Added to the original nine songs are three live bonus track, "Heard It On the X", "Jailhouse Rock", and "Tush". This version of "Heard it on the X" is pretty darned heavy, almost giving it a heavy metal edge. "Tush" is excellent and the standout cut of the three bonus songs. It is a slightly longer version than the original studio cut. The live version of "Jailhouse Rock", however, is not much different from the one on the original album. The reissue also comes with a 16-page booklet filled with photos and lots of related reading material.
1. "It's Only Love"
One of the less popular ZZ Top albums, Tejas was originally released in 1976. The album has the disadvantage of being sandwiched between two commercial highs for the band. Preceding Tejas was the popular "Tres Hombres" and "Fandango". A few years later, in the early 80's, ZZ Top would enjoy a huge surge of popularity with "El Loco" and the massive success of "Eliminator". Apparently even the band's label felt that "Tejas" wasn't the band's finest hour since they followed it months later with "The Best of ZZ Top", which contained none of the songs from this album. What's odd about all this is that "Tejas" was a gold album and actually is far better than people give it credit for. What it lacks is the big radio hit. However, this is not a bad thing in my opinion. Frankly, I've never been one who was concerned with hit singles. Rather, "Tejas" is a solid ZZ Top platter offering their signature Texas boogies and blue rock. Gibbons lets loose with some fantastic guitar work and that signature fuzzy guitar tone.
album in it's original mix had a heavy, raw feel, that is unfortunately messed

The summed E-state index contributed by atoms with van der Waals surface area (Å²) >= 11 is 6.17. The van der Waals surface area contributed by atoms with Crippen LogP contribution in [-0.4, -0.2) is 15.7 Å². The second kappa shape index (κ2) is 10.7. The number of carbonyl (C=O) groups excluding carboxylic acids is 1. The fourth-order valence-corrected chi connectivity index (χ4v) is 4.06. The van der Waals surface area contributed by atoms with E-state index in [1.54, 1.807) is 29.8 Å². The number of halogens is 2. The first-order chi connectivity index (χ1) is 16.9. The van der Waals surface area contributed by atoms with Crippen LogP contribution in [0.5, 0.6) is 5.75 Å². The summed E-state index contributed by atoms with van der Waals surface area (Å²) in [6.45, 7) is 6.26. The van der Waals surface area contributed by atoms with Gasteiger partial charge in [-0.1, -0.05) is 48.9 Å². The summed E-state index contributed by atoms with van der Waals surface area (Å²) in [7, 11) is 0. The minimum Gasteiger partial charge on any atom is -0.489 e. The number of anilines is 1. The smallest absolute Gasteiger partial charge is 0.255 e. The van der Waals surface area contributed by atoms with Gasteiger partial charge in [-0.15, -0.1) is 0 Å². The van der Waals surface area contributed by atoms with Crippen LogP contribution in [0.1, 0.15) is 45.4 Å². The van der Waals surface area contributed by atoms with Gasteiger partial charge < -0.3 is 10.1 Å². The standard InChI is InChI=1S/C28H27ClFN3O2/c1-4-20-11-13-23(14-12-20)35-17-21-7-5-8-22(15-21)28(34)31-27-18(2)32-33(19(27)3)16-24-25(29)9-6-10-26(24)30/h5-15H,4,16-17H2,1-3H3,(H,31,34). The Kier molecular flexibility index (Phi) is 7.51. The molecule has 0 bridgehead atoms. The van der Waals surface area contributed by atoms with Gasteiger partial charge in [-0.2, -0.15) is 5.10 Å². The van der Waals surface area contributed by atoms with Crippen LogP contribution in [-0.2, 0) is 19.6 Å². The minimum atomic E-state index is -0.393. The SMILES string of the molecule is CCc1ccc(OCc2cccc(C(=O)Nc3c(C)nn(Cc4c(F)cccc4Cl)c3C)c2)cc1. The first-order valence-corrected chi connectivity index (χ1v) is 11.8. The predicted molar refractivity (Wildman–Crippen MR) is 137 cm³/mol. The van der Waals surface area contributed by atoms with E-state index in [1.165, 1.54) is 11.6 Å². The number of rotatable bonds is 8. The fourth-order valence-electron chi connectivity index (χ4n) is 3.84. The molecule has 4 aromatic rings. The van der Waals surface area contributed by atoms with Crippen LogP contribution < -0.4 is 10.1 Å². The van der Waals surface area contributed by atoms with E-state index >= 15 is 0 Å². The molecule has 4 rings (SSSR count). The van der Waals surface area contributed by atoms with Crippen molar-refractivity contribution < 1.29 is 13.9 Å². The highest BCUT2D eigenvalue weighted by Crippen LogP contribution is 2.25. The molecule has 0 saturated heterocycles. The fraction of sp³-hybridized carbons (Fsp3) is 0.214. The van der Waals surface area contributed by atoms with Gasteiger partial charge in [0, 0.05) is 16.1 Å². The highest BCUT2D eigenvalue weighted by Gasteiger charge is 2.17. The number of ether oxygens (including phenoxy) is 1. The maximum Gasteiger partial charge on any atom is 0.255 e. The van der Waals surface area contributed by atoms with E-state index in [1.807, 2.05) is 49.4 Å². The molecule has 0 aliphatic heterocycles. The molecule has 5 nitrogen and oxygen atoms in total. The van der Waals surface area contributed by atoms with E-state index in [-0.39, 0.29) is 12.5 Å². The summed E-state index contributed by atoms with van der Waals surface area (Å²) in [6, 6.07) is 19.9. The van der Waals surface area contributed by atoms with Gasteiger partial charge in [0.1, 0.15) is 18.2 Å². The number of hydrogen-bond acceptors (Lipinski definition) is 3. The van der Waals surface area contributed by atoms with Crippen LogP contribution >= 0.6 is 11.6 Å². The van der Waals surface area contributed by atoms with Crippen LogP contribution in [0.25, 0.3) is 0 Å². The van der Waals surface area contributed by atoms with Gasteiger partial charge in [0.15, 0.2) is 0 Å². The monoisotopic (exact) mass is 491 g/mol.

with on the CD. The Warner Bros. CD releases have mostly been remixed and in
some cases, I am told, re-recorded. This is really a shame. Mastering is one
thing, but messing with the original recording just sucks. This is just an example
of modern technology trying to fix something that really did not need fixing.
Nostalgia is powerful and people tend to enjoy their music as they remember
it, warts and all. Hopefully someday ZZ Top or their label will see fit to re-release
these recordings in their original mixes. Apparently I am not the only fan that
feels this way. Head over to Amazon.com and read some of the customer "reviews"
on this CD and you will see a mob of angry ZZ Top fans demanding the same thing.
ZZ Top's 'Deguello' is one of their best albums ever. Billy Gibbons is in fine shape letting loose with some excellent guitar work. Plenty of blues jams, tons of boogie riffs and those typical, humorous, tongue-in-cheek lyrics. (ie. "Cheap Sunglasses" & "Fool for Your Stockings").
A big commercial success for ZZ Top, "El Loco" features the FM radio staple "Tube Snake Boogie". The local Clear Channel rock station still has this one in regular rotation. "Pearl Necklace" was a big hit single for the band and clearly pointed to the future of the band. However, "El Loco" is not a couple of singles with eight b-sides wrapped around it. As is the case with any ZZ Top album, the music here is mix of Texas boogie, blues, hard rock and some incredible grooves. Each song is as good as the next. "Groovy Little Hippie Dad" was a bit more 80's new wave sounding than the rest of the album as well, but even this song is surprisingly good. As usual, the band's lyrics are satirical, and a bit raunchy to boot. The sexual innuendoes of "Tube Snake Boogie" and "Pearl Necklace" are readily apparent and hardly masked. While "El Loco" was a precursor to the blues and synth pop of the mega-crossover hit "Eliminator", it was the last album of the 80's to feature the bands trademark Texas blues sound.